It wasn’t until my house sitting encounter with mold that I felt its effects. Then, in 2015, I became severely ill from ME/CFS and couldn’t eat, speak, or walk. Mold wasn’t a factor in the sudden decline of my health — my apartment was clean and I had tested negative for exposure to mold.

In 2017 I once again tested negative for mycotoxins, which as I understand it, come from exposure to mold.

Once again I went through a stretch of a few years relatively unconcerned by mold and my health gradually improved. I thought I was in the clear, but I also had chronic sinus infections and a persistent cough, so I decided to do some investigating. I did another mold test, this time on the dust in my room, which basically consisted of wiping the surfaces with a Swiffer cloth and sending it to a company called Mycometrics to be analyzed.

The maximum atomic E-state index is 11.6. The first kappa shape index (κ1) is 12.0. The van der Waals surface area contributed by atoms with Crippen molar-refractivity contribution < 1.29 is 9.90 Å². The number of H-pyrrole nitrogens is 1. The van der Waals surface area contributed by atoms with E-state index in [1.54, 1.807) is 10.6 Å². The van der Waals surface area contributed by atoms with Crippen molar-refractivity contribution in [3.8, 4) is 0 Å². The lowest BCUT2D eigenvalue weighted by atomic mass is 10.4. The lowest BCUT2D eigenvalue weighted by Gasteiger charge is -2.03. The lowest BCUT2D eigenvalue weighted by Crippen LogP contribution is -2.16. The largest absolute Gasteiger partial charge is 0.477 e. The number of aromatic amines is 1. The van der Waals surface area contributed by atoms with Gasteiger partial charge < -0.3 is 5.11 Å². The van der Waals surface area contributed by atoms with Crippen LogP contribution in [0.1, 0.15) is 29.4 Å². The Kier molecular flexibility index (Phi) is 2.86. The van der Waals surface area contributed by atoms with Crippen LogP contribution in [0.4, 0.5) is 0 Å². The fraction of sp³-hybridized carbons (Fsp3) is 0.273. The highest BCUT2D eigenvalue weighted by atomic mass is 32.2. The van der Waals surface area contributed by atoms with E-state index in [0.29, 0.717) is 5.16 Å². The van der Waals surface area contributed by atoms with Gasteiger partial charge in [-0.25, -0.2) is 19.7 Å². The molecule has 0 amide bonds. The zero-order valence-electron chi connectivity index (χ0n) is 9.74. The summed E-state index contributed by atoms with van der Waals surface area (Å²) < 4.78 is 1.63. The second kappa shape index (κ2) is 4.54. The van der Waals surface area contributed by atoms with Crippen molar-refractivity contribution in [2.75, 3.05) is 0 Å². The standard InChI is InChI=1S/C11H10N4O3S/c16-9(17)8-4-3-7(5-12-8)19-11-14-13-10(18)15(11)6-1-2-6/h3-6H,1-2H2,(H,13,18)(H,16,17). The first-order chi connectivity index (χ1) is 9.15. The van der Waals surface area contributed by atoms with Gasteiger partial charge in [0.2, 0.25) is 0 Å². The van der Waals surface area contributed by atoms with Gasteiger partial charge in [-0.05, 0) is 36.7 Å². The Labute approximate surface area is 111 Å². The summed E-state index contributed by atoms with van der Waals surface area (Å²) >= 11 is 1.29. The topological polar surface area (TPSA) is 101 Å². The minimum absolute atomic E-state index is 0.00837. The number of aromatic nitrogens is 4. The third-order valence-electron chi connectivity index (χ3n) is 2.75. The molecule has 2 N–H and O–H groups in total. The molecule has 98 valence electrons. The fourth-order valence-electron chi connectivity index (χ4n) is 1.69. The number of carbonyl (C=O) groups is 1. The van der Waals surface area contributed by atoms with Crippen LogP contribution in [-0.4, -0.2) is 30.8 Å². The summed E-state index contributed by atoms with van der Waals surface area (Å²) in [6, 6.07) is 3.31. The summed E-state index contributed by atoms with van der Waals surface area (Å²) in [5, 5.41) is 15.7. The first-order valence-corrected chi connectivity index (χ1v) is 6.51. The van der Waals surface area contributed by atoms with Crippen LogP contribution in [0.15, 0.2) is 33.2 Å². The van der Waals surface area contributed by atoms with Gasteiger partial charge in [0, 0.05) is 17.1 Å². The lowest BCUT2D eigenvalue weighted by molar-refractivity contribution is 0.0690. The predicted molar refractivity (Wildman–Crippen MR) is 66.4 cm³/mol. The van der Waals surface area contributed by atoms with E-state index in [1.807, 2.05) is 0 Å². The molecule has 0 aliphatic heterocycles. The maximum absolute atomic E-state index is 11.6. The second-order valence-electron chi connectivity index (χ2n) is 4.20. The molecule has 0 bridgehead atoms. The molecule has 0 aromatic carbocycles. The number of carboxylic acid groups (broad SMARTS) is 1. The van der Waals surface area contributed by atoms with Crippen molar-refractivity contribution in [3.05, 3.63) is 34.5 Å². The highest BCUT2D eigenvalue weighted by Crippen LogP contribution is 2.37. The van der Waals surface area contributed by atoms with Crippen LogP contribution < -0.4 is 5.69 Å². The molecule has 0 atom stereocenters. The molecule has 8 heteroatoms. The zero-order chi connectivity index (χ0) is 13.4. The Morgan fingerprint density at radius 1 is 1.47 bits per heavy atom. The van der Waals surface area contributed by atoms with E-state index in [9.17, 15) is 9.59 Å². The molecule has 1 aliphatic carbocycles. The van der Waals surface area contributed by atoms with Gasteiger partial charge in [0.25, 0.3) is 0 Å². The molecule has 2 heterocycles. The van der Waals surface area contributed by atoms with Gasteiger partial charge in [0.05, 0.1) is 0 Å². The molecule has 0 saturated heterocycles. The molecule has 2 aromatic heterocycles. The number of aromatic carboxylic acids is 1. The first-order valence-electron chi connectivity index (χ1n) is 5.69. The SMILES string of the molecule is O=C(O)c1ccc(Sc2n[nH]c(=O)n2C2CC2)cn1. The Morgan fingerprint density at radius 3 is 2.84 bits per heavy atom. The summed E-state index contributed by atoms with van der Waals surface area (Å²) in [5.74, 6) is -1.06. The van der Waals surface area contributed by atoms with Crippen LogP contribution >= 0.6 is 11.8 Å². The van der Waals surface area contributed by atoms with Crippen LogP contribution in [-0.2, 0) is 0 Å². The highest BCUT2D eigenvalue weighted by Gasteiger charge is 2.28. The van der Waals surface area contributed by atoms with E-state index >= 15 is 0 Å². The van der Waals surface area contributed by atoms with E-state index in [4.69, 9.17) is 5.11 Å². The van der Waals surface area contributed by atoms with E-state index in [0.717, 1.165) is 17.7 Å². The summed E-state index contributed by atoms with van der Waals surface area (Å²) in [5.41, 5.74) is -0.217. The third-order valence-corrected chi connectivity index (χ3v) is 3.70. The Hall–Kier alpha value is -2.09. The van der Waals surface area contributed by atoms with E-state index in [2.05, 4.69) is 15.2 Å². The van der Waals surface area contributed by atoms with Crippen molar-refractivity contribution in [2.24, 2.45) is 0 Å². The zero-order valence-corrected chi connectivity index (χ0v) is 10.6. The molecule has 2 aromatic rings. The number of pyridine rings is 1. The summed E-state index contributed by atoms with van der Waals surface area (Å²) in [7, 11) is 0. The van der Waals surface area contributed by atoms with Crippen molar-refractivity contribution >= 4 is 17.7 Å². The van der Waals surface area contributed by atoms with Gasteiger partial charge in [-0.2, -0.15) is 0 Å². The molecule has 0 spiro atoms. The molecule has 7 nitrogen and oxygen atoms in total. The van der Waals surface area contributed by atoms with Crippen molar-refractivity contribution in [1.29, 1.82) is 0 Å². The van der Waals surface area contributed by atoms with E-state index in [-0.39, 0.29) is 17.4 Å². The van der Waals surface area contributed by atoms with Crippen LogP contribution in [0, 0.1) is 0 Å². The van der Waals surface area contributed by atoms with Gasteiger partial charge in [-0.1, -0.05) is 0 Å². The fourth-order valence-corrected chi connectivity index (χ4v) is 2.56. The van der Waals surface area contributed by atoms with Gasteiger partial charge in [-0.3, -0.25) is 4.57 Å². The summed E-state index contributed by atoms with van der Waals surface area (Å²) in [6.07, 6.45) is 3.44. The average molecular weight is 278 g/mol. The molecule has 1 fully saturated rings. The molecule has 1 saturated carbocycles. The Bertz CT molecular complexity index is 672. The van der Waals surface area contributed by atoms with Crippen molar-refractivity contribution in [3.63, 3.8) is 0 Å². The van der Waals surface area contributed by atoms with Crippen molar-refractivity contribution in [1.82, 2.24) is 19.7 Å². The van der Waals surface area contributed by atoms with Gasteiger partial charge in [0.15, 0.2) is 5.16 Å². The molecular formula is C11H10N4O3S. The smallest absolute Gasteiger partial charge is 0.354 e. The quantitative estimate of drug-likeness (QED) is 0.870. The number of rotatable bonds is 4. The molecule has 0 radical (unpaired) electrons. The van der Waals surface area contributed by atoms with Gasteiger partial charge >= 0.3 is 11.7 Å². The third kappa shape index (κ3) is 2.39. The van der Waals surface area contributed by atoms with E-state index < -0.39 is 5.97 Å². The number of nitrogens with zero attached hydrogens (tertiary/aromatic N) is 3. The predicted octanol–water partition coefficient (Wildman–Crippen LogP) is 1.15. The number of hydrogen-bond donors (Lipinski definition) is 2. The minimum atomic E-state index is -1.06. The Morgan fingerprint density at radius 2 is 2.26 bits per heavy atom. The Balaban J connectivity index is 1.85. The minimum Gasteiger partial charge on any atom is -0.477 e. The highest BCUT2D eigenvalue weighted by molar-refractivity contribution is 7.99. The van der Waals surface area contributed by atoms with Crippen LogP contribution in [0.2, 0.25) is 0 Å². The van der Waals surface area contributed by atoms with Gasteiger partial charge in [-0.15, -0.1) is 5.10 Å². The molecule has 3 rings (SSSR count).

Even still, I figured it was just a precaution. I didn’t expect the results to be telling, and I definitely didn’t think they’d be alarming. I guess I underestimated the presence of mold in my house, mainly because I live in a warm, dry climate. I’ve always thought that mold needed a wet, humid climate to thrive. But I was wrong — mold can be sneaky. I still wasn’t sure what the mold situation was in my house, but suddenly I found myself wondering: What if there is mold in this dry climate? And will mold die if it dries out?

The answer: sort of. The mold will die but the spores won’t, and they can regenerate if they get wet again, so I needed to look at the test results and, if there was mold in my house, I needed to deal with the problem.

What Mold is Toxic?